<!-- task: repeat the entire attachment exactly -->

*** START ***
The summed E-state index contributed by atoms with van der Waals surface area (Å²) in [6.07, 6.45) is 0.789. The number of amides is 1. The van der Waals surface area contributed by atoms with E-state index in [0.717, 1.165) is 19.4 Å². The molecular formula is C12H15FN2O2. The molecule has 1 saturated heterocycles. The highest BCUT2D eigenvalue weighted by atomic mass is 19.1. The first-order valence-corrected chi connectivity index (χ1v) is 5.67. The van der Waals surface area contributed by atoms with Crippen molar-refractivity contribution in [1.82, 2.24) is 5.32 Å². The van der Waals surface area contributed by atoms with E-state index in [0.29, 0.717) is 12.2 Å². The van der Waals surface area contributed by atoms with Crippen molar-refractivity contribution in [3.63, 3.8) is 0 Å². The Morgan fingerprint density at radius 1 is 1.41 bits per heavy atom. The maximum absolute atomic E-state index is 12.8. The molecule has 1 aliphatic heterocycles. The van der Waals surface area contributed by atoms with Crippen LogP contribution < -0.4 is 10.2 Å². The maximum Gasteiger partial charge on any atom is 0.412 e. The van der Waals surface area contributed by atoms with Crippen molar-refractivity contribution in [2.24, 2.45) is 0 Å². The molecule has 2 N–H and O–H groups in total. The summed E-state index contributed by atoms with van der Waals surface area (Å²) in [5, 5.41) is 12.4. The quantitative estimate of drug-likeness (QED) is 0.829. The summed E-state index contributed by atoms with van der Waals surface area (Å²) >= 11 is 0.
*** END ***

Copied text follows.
The summed E-state index contributed by atoms with van der Waals surface area (Å²) in [6.07, 6.45) is 0.789. The number of amides is 1. The van der Waals surface area contributed by atoms with E-state index in [0.717, 1.165) is 19.4 Å². The molecular formula is C12H15FN2O2. The molecule has 1 saturated heterocycles. The highest BCUT2D eigenvalue weighted by atomic mass is 19.1. The first-order valence-corrected chi connectivity index (χ1v) is 5.67. The van der Waals surface area contributed by atoms with Crippen molar-refractivity contribution in [1.82, 2.24) is 5.32 Å². The van der Waals surface area contributed by atoms with E-state index in [0.29, 0.717) is 12.2 Å². The van der Waals surface area contributed by atoms with Crippen molar-refractivity contribution in [3.63, 3.8) is 0 Å². The Morgan fingerprint density at radius 1 is 1.41 bits per heavy atom. The maximum absolute atomic E-state index is 12.8. The molecule has 1 aliphatic heterocycles. The van der Waals surface area contributed by atoms with Crippen LogP contribution < -0.4 is 10.2 Å². The maximum Gasteiger partial charge on any atom is 0.412 e. The van der Waals surface area contributed by atoms with Crippen molar-refractivity contribution in [2.24, 2.45) is 0 Å². The molecule has 2 N–H and O–H groups in total. The summed E-state index contributed by atoms with van der Waals surface area (Å²) in [5, 5.41) is 12.4. The quantitative estimate of drug-likeness (QED) is 0.829. The summed E-state index contributed by atoms with van der Waals surface area (Å²) >= 11 is 0.